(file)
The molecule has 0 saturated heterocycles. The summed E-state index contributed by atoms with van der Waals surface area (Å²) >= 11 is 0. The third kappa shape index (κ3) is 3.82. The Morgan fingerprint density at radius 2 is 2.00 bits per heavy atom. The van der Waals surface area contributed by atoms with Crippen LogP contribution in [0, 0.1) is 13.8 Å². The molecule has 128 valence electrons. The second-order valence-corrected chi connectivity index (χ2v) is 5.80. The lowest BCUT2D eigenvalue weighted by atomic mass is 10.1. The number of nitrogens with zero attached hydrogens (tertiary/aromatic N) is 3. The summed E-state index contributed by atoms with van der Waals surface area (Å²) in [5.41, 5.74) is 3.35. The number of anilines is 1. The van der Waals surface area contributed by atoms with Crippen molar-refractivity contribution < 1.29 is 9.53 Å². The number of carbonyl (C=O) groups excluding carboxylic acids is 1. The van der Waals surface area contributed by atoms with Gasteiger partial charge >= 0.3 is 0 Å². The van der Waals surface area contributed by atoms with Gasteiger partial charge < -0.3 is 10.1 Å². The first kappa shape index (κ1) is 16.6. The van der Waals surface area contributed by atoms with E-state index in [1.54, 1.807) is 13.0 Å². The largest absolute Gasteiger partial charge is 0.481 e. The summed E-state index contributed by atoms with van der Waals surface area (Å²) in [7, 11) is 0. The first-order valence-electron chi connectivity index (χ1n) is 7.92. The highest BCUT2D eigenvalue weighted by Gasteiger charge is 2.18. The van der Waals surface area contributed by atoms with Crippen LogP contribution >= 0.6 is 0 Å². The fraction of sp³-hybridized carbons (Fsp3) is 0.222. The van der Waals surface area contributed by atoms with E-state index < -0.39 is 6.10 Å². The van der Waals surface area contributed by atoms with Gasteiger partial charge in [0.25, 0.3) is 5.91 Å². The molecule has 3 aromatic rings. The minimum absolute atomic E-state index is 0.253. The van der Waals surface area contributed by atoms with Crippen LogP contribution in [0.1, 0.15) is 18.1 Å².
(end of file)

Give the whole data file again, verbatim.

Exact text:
The molecule has 0 saturated heterocycles. The summed E-state index contributed by atoms with van der Waals surface area (Å²) >= 11 is 0. The third kappa shape index (κ3) is 3.82. The Morgan fingerprint density at radius 2 is 2.00 bits per heavy atom. The van der Waals surface area contributed by atoms with Crippen LogP contribution in [0, 0.1) is 13.8 Å². The molecule has 128 valence electrons. The second-order valence-corrected chi connectivity index (χ2v) is 5.80. The lowest BCUT2D eigenvalue weighted by atomic mass is 10.1. The number of nitrogens with zero attached hydrogens (tertiary/aromatic N) is 3. The summed E-state index contributed by atoms with van der Waals surface area (Å²) in [5.41, 5.74) is 3.35. The number of anilines is 1. The van der Waals surface area contributed by atoms with Crippen molar-refractivity contribution < 1.29 is 9.53 Å². The number of carbonyl (C=O) groups excluding carboxylic acids is 1. The van der Waals surface area contributed by atoms with Gasteiger partial charge >= 0.3 is 0 Å². The van der Waals surface area contributed by atoms with Gasteiger partial charge < -0.3 is 10.1 Å². The first kappa shape index (κ1) is 16.6. The van der Waals surface area contributed by atoms with E-state index in [1.54, 1.807) is 13.0 Å². The largest absolute Gasteiger partial charge is 0.481 e. The summed E-state index contributed by atoms with van der Waals surface area (Å²) in [7, 11) is 0. The first-order valence-electron chi connectivity index (χ1n) is 7.92. The highest BCUT2D eigenvalue weighted by Gasteiger charge is 2.18. The van der Waals surface area contributed by atoms with Crippen LogP contribution >= 0.6 is 0 Å². The fraction of sp³-hybridized carbons (Fsp3) is 0.222. The van der Waals surface area contributed by atoms with E-state index < -0.39 is 6.10 Å². The van der Waals surface area contributed by atoms with Gasteiger partial charge in [0.25, 0.3) is 5.91 Å². The molecule has 3 aromatic rings. The minimum absolute atomic E-state index is 0.253. The van der Waals surface area contributed by atoms with Crippen LogP contribution in [0.1, 0.15) is 18.1 Å².